Adam Caudill

Security Engineer, Researcher, & Developer

Hugo & Content-Based Related Content

During my Christmas vacation last year, I converted this site from WordPress to Hugo; while I’ve been happy with the change, a couple of features are missing. One of these is that there was a section with related content at the bottom of each post. I wanted to get it back.

Thankfully Hugo has native support for Related Content, so while I was hoping this would be a simple task, there’s a note that made things substantially more complicated:

We currently do not index Page content.

You see, Hugo uses the front matter of each post to determine what posts are related, this includes keywords, tags, and the published date — it does not use the content of the post itself. So if you’ve carefully added keywords to all of your posts, then there’s no issue, and you can stop reading now.

For me, this is a challenge. Over the years, this site has been manually curated HTML, WordPress (multiple times), Octopress, Jeykll, and now Hugo. While I maintained keywords in the past, they’ve not made it through all of the conversions — and I’ve stopped adding them to new posts. The prospect of manually adding keywords to all of my posts going back to 2003 wasn’t exactly exciting.

Finding a Solution #

After a bit of research and being disappointed that I couldn’t find anyone that had already solved this, I set out to find a viable solution to the problem. Thankfully, academia has largely solved this problem already with keyword extraction, a branch of Natural Language Processing.

There are a variety of methods and techniques available, as well as libraries in a wide variety of languages. Given that Python is popular in the academic data science community, I focused on that. I started looking into TF-IDF (Term Frequency — Inverse Document Frequency) which initially appeared to be a viable choice. However, after finding a useful comparison of the results, I looked at RAKE (popular library, but abandoned and due to a bug, does better at short demos than real tasks), BERT (another popular library, I moved on after digging into test cases), and finally settled on using TextRank (PDF) as implemented in Gensim1.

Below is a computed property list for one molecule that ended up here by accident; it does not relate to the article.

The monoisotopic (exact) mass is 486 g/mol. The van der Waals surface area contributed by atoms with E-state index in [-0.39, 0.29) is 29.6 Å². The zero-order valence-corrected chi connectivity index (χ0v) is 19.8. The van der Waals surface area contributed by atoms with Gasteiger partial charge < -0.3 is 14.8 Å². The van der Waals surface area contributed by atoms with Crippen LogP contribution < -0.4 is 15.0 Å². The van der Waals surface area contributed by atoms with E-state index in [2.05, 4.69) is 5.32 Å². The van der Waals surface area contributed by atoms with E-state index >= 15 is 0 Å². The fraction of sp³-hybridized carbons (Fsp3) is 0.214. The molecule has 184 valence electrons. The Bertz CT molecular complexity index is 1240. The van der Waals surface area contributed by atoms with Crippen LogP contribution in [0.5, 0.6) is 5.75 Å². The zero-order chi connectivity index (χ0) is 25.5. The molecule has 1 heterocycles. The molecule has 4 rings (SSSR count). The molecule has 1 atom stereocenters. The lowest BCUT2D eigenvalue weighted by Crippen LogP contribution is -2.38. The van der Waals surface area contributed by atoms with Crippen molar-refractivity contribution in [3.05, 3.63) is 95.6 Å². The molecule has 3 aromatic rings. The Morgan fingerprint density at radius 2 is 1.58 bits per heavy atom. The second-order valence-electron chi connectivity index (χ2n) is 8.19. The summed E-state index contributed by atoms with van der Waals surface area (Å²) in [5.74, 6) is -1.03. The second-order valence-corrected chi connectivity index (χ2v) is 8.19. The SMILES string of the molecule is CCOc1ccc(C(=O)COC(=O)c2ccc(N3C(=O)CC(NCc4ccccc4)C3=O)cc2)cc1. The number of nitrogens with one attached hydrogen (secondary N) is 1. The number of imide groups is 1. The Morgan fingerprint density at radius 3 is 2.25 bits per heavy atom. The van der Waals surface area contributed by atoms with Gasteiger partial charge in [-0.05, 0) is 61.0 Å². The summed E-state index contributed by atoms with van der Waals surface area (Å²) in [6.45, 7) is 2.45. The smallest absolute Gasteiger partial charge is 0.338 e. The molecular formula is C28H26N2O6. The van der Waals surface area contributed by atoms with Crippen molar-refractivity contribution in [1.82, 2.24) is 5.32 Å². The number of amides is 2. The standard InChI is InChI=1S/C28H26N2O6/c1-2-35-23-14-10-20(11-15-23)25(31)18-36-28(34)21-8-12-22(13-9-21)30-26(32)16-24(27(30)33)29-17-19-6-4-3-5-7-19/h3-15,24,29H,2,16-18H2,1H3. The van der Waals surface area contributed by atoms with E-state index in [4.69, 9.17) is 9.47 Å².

Using TextRank, I could easily read all of my posts, generate keywords, then, using python-frontmatter, write the updated front matter back to the file. Then use Hugo’s native Related Content feature.

Related Content in Hugo #

This feature is relatively simple and adds little time to the building process — so there’s little impact on workflow, and the live reload feature works just as well. While the feature isn’t particularly sophisticated, it works well enough to get the job done.

Using it can be as simple as adding a related.html file to partials with some simple code:

{{ $related := .Site.RegularPages.Related . | first 5 }}
{{ with $related }}
<h3>See Also</h3>
<ul>
	{{ range . }}
	<li><a href="{{ .RelPermalink }}">{{ .Title }}</a></li>
	{{ end }}
</ul>
{{ end }}

Then include it with {{ partial "related" . }} in your partials/article.html file. Simple as can be.

Bringing it to Life #

I wrote a relatively simple Python script to generate keywords for all posts, and this can be run before building the site (or committing changes, if you have an automated workflow). This script allows me to have exactly what I wanted: content-based related content, without manually managing keywords.

Important: This will replace all keywords; if you already have keywords on your posts, this will replace them.

This script is set up for my needs and my workflow; if you wish to use it, you may need to make some changes to ensure that it works correctly for you.

Hopefully, others will find this helpful, and help to address a limitation in Hugo.


  1. To be more accurate, was implemented in Genesis. It was removed in version 4.0 - thus requiring finding another library or using an older version. I opted for the latter. While they aren’t that happy with it, it seems to work well enough for this use case. ↩︎

Adam Caudill


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